Meanwhile the rest of us will eventually get FTTC and will have freedome of choise to choose our ISP, service level, wireless router etc.

    You know what – I really hope Gigaclear DON’T come round my area touting for business.

    1. Avatar Stephane says:

      Hi Cynic,

      The problem is the area covered by Gigaclear are market 1, captive market for Openreach on ADSL 1 (or worst), with small exchanges in which BT as no interest in investing. Even under BDUK they are likely to be at the bottom of the pile (ie: 2Mb).

      Those exchanges are not in the FTTC upgrade plans (published list) at all. As long as there is no alternative BT won’t do f* all on those.

      But if you are lucky enough to get BT Openreach installs FTTC in your area you are still a captive customer to them… whichever ISP you go for they rely on Openreach infrastructure.

      So between BT not investing in rural areas and Gigaclear investing in innovating FTTH, my choice is clear… Gigaclear anytime.

      If Gigaclear comes to you area, you have no obligation to sign up, you could stay an happy Openreach customer at <2Mb….

    2. Avatar FibreFred says:

      I think Cynic’s point was that with Gigaclear your choice of ISP is… Gigaclear only so its a choice of one pricing model.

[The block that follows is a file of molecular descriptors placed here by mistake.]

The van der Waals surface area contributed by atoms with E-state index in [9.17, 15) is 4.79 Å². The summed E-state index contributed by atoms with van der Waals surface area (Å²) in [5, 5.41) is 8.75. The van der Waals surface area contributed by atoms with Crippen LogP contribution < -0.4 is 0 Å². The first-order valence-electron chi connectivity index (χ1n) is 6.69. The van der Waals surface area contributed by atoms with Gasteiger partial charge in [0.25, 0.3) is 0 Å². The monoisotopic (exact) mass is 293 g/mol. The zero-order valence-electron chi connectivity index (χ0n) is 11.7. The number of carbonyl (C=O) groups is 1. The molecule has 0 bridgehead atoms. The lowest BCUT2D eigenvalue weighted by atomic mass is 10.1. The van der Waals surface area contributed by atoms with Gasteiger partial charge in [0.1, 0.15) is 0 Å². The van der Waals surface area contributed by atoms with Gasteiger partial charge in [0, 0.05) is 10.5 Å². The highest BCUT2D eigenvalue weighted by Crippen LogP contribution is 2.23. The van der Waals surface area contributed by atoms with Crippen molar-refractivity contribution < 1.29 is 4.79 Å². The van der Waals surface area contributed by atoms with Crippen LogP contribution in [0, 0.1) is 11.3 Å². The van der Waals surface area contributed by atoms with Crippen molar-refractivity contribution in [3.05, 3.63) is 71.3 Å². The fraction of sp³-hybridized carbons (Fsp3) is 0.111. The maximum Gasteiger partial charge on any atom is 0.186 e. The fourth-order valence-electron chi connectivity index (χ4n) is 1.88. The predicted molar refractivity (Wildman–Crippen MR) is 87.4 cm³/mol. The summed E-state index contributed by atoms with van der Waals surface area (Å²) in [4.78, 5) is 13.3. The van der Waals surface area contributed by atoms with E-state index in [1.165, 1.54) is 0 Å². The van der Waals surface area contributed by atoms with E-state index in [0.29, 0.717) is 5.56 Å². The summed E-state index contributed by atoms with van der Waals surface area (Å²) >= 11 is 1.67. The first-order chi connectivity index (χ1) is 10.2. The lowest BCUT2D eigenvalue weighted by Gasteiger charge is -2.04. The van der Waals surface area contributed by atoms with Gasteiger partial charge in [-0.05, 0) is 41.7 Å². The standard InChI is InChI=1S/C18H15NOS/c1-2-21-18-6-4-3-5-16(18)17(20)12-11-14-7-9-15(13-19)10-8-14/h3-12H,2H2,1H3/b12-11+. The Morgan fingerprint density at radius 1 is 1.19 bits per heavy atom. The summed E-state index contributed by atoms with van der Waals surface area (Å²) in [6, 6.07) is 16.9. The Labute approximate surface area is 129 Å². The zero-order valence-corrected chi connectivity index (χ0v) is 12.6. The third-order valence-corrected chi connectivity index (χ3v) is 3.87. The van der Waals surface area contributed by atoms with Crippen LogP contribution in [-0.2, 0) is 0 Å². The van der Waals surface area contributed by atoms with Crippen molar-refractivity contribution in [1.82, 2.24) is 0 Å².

Elsewhere there are multiple ISP’s to choose from

      I believe Gigaclear does provide Wholesale access but I don’t know of any other ISP’s that use Gigaclear so your choice as a customer is very limited.

  4. Avatar Chris Conder says:

    Excellent news, and highly deserved. Those villages would never have got a decent connection without gigaclear intervention. Its great to see an altnet being helped in this way, and hopefully they will go from strength to strength and provide true next generation access for the next generations and beyond. Unlike those on FTTC who will always be throttled and capped on their thin phone lines. I disagree with the cynic, he is describing what has happend with being tied to the copper monopoly, which cranks up the prices as soon as you start to use the service for what it was meant for. Many have signed up to cheap ISPs and deals, but as soon as the kids get on their data charges grow and they have to move to ‘higher tariff’. Its time this monopoly was broken, and other ISPs have another source other than openreach.

    1. Avatar FibreFred says:

      Sigh I will say it again in the vain hope this time it will go in ,throttling and caps are nothing to do with copper ,they exist on fibre also even your very own b4rn

    2. Avatar Gadget says:

      It seems that extras (http://www.gigaclear.com/full-price-list/) and the potential to raise prices is not restricted to any one ISP or infrastructure provider.
      Indeed even Gigaclear have an Acceptable Usages policy (http://www.gigaclear.com/acceptable-use-policy/) which includes the phrase “Most Gigaclear accounts do not have a usage cap. If your account has a cap, then when you reach the cap your service will be restricted.” After all they are a business as well.
      That said it is good to see that they are actually delivering fibre services to homes and I wish them well.